More on primaries with a foray into Madison and the general politics of power-seekers and incentives.
A bloc of moderates is not coming to a Senate near you.
Even the smartest designers can’t anticipate all the flaws with the rules they write.
America’s institutions are undemocratic but only some of them are a product of the Constitution.
Gridlock doesn’t mean government stops. It just shifts who is governing.
To defang impeachment is an invitation for presidents to ignore the rule of law.
The House Judiciary Committee has issued its report on the impeachment of President Trump.
Given the times we live in, you may be tempted to argue about politics tomorrow. Here’s my advice — don’t do it.
George Washington invented the concept and was quite clear that it did not apply to impeachment proceedings.
The time for sitting on the sidelines is over. Donald Trump cannot be allowed to get away with his usurpation of power, his disdain for the law, or his continued policies that have damaged the country.
In a significant setback for challenges to partisan gerrymandering, the Supreme Court has effectively ruled that Federal Courts do not have jurisdiction to hear challenges to redistricting based on partisan motivations.
New York City Mayor Bill de Blasio has entered the race for the Democratic nomination for President, making him the 23rd candidate in an already crowded field.
Princeton historian Sean Wilentz lays to rest a pernicious idea propagated by . . . Princeton historian Sean Wilentz.
Already the longest-serving former President, he’ll pass George H.W. Bush as the longest-living tomorrow.
One of the strongest climate regulations in the country is almost certainly unconstitutional.
The Republican Party’s nominee for Senator in Virginia really is as bad as you’ve heard, probably worse.
New Jersey Senator Bob Menendez is running for a third term under a dark ethical cloud. That probably won’t matter.
Madison was right about politicians and ambition. He just didn’t see the how it would all play out.
The dean of conservative columnists argues that the Republican Congress must be taught a lesson.
A Federal Judge has dismissed a lawsuit that sought to invalidate Federal laws against marijuana use and possession.
A Federal Court in New York City is set to hear argument tomorrow in a case that essentially argues that a large swath of Federal laws regarding marijuana are unconstitutional.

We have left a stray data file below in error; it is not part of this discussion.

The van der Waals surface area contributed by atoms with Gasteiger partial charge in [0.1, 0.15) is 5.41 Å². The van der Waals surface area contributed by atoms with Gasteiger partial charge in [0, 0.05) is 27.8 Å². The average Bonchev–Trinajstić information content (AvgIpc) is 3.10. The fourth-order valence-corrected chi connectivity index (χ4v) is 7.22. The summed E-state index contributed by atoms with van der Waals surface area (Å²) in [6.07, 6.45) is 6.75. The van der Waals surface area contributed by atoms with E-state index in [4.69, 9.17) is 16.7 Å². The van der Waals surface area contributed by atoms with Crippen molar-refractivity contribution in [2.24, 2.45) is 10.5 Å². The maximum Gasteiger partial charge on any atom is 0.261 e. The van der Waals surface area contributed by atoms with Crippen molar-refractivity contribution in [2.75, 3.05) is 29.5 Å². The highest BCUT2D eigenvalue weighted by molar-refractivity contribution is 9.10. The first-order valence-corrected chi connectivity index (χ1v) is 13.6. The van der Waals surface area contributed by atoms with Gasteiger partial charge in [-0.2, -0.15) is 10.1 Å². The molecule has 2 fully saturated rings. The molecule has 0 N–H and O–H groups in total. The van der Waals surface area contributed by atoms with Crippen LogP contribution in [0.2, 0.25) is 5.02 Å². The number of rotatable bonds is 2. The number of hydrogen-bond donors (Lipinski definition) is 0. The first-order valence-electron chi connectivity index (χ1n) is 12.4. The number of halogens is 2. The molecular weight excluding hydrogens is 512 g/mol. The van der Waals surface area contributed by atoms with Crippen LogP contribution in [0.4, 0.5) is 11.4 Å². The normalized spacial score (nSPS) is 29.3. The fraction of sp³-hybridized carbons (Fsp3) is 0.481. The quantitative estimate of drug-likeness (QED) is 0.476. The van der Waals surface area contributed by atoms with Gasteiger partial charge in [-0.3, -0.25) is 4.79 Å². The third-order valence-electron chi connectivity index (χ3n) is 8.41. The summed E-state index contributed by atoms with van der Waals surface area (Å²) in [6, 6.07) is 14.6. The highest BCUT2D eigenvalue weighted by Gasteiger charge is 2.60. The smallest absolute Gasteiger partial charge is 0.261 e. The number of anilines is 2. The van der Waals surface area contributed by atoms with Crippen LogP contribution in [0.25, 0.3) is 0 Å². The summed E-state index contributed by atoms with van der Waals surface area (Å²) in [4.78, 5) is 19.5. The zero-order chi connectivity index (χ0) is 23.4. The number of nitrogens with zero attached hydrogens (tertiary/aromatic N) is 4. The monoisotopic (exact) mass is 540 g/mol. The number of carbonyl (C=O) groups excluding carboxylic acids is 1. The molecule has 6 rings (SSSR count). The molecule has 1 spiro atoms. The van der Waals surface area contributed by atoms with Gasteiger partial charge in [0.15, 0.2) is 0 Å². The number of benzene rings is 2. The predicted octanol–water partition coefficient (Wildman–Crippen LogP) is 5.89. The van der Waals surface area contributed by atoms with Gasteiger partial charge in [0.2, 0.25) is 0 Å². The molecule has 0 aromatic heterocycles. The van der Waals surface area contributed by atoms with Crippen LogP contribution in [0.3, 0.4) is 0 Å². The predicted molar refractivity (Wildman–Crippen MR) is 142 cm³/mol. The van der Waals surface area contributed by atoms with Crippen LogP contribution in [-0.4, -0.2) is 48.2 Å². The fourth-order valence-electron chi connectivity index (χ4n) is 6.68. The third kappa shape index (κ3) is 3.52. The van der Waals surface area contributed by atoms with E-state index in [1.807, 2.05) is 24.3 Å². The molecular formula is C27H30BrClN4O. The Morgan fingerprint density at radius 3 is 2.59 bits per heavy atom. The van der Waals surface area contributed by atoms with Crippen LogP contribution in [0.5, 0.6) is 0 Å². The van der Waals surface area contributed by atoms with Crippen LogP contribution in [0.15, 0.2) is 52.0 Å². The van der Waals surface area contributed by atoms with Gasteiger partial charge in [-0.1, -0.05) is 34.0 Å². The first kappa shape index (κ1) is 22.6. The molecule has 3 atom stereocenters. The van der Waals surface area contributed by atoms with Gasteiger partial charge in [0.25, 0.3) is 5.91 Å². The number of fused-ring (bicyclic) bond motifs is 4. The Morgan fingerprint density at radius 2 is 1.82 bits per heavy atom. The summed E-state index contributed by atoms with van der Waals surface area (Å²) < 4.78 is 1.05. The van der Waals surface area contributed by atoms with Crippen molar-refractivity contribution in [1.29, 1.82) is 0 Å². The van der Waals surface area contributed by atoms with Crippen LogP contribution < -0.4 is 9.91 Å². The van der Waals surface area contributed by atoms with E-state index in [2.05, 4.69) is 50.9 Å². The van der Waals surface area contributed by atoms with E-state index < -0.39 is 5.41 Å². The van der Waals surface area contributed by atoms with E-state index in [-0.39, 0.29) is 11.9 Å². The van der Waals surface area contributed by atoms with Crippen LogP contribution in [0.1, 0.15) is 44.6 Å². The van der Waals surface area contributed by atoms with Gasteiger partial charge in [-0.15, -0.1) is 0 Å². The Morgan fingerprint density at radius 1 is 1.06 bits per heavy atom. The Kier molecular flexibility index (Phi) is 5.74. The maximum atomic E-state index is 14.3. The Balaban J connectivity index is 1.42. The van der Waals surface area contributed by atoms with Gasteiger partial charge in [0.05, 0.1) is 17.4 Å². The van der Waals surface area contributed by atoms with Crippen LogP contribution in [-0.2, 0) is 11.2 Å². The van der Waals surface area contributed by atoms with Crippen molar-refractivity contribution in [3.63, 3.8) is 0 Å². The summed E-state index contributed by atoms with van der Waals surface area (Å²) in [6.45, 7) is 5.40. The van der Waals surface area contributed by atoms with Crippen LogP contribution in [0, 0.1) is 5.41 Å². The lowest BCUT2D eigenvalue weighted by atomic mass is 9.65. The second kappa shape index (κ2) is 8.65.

A Federal Court in North Carolina has issued a stinging ruling against the partisan gerrymandering undertaken by the Republican legislature in that state.
The Supreme Court has agreed to hear a second case dealing with political Gerrymandering.
The Supreme Court has agreed to hear its first case on partisan gerrymandering in more than ten years, but opponents of the practice shouldn’t start celebrating just yet.
Be clear on what one is defending.
Concepts, basic applications, and even a bibliography! Merry Festivus, everyone.
The rise of Trump and Sanders has resurrected a debate as old as Western civilization.
Donald Trump is trolling the depths of the Internet’s conspiracy dungeons once again. This time to raise the largely absurd argument that Marco Rubio may not be eligible to serve as President.
SCOTUS has upheld the use of election commissions to draw Congressional district lines.
Hillary Clinton continues to look more inevitable by the day, but Joe Biden doesn’t want to go away just yet.
Today is a day for turkey and football, not a day for politics.
Two Duke University academics make an incredibly weak, ultimately unpersuasive, argument in favor of eliminating midterm elections by changing the length of Congressional terms.
When I saw the entry at memeorandum proclaiming that “Wikipedia Is Now Trying To Eliminate The Federalist’s Online Entry,” I was flummoxed.
Many who speak with great passion about the Constitution rather frequently make anti-Federalist arguments.
The Justice Department thinks police should be able to search the smart phones of anyone arrested for anything.
Another victory for marriage equality. This time from the state that gave us the Supreme Court’s landmark decision on interracial marriage.
Does a determination that NSA data collection practices are likely unconstitutional mean that Edward Snowden’s actions were, in some sense, justified?